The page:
Unfortunately, it seems the [US] administration is ready to attack Goldman Sachs, but it is not ready to attack Putin’s financial interests. Which means that Iran feels safe.
…meanwhile Putin sees the chessworld as his key to power.
Former world chess champion Anatoly Karpov has never been much of a rabble-rouser. During the Cold War he was a loyal Soviet subject whose chess anthologies featured pictures of him harvesting wheat with a scythe — for fun. He flirted with elected office in the 1990s, but has confined his public activism in the Vladimir Putin era largely to ecological and children’s causes. He speaks in a gentle, nasal voice. He collects stamps.
But Karpov, whose battles with Garry Kasparov in the 1980s defined the
game of kings for an era, is now at the epicenter of an escalating political
imbroglio spreading through the already fractious world of international
With the backing of his former nemesis Kasparov and national federations from the United States and Western Europe, Karpov is bidding to unseat Kirsan Ilyumzhinov as the president of the International Chess Federation, known by its French acronym, FIDE. Ilyumzhinov is also the mercurial president of the southern Russian republic of Kalmykia, which he runs as his own fiefdom. His tumultuous 15-year reign over world chess has seen a precipitous decline in the prestige of the title of World Chess Champion. More than chess is at stake. Winning re-election could be crucial for Ilyumzhinov, whose fate as the president of Kalmykia is up in the air. Ilyumzhinov has run his quasi-autonomous, mostly Buddhist republic since shortly after the fall of the Soviet Union, but is facing increasing criticism from the local opposition over persistent poverty in the region. Russian President Dmitry Medvedev will have to decide whether to nominate him for another term this fall.
“Even if he’s not nominated for a new term, [the FIDE presidency] would allow him to remain a flashy, notable person of status,” says Nikolai Petrov, an expert on regional Russian politics at the Carnegie Moscow Center. Karpov, meanwhile, is promising to restore some of the international attention chess enjoyed for most of the last century. “The value of the title of world champion has been degraded, and the popularity isn’t there,” Karpov said in an interview last week. “No one knows who the world champion is
anymore.” (That would be Indian grandmaster Viswanathan Anand, for those keeping score at home.) But a funny thing happened on Karpov’s road to the FIDE presidential
election: The Kremlin’s point man for chess snubbed him, declaring instead that
Ilyumzhinov will be Russia’s candidate for the post. The decision puts the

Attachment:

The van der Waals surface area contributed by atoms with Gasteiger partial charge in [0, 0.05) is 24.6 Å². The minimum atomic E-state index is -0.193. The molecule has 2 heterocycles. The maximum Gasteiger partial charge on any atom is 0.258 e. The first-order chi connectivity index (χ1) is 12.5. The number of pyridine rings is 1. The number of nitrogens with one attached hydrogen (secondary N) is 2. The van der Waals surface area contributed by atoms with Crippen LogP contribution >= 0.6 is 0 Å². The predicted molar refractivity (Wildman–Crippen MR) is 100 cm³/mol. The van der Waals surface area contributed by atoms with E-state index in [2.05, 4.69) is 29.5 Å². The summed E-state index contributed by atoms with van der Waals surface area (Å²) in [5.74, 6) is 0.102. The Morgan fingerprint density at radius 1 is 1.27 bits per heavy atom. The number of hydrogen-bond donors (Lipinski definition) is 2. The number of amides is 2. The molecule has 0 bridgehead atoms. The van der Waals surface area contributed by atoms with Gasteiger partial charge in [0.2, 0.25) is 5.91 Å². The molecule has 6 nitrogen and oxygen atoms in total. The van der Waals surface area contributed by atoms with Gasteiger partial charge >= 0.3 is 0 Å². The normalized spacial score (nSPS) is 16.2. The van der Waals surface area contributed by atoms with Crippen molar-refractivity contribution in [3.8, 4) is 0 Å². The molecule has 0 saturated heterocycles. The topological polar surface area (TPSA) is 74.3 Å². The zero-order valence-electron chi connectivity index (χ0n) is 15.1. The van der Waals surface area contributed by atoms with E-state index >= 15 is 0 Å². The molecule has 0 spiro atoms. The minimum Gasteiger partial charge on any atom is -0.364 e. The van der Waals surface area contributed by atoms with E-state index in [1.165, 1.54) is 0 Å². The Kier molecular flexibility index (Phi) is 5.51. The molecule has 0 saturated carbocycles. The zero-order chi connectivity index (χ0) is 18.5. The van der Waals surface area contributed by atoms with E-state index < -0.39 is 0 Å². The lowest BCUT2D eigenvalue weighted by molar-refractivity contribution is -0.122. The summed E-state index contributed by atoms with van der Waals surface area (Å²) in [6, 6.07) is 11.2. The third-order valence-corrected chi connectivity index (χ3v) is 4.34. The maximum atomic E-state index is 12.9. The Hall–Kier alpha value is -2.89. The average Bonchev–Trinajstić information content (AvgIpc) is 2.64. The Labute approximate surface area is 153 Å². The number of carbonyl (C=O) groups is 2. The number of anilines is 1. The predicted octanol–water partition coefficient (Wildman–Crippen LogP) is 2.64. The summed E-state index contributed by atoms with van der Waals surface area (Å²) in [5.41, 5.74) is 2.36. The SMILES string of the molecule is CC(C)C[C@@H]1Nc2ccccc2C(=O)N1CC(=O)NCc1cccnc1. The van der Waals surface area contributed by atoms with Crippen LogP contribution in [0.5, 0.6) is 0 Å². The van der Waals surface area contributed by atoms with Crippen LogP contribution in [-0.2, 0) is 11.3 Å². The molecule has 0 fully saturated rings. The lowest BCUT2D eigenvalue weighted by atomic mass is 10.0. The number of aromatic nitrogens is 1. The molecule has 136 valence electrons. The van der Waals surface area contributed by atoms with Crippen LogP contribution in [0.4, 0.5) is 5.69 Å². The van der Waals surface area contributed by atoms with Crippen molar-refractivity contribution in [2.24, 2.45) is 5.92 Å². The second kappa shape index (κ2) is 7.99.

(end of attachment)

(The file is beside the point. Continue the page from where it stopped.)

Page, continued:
government in the peculiar position of supporting a deeply eccentric, autocratic regional leader — Ilyumzhinov claims to have once been briefly abducted by aliens and counts Muammar al-Qaddafi and Chuck Norris among his friends — over one of Russia’s greatest, and most politically loyal, sporting icons. Why, exactly, is unclear, but the decision has prompted a revolt in the Russian Chess Federation. When the federation’s supervisory council convened Friday in the ornate main playing hall of Moscow’s Central Chess Club, a majority voted to nominate Karpov. But the meeting was subsequently declared “illegitimate” by Arkady Dvorkovich, the senior Kremlin aide who oversees the federation. Should Dvorkovich’s decision stand, Karpov might end up running as a nominee from a European or North American federation. The geopolitical overtones of all this are a throwback, however faint, to chess’s Cold War glory days, when the game was as inextricable from matters of national pride and identity as the Olympics. In the West, Bobby Fischer’s victory over Boris Spassky in the 1972 World Chess Championship was portrayed as a triumph of American individualism and self-discipline over the collectivism and powerful state sponsorship of the Soviet chess machine. Millions of Americans
followed televised analysis of the intricate on-board maneuvering between the
two grandmasters, inspiring a brief national infatuation with chess. The 1984-1985
Kasparov-Karpov duels were eerily symbolic of the perestroika era, with the young, rebellious Kasparov surviving a grueling series of games to eventually trump Karpov and the fading Soviet hierarchy that supported him.
“If you believe that the Iranian nuclear bomb is an imminent threat, not only to Israel but also to the interests of the United States and the Western world, you act,” he said. “If you don’t believe it, you can find thousands of excuses [not to act] – as the Western powers found 75 years ago when not acting against the rise of Nazi Germany. “Putin’s threat is probably not comparable to the one in the 1930s,” he clarified, “but to a certain degree it will have a very serious impact on the Western system, because the No. 1 Russian export is not oil. It’s corruption. And Putin has found great demand for this product in the West.” Asked whether issuing such outspoken criticisms placed him at personal risk, Kasparov noted that “I have bodyguards in Moscow.” He added, however: “In Russia, if the state goes after you, nothing helps.” And questioned as to whether he might try again to seek the Russian presidency, he responded: “In Russia we’re not fighting to win elections, we’re trying to have elections. Our fight is very different… because we do not live in a democratic country. This,” he said, “is something that people in the West and also in Israel don’t want to recognize.”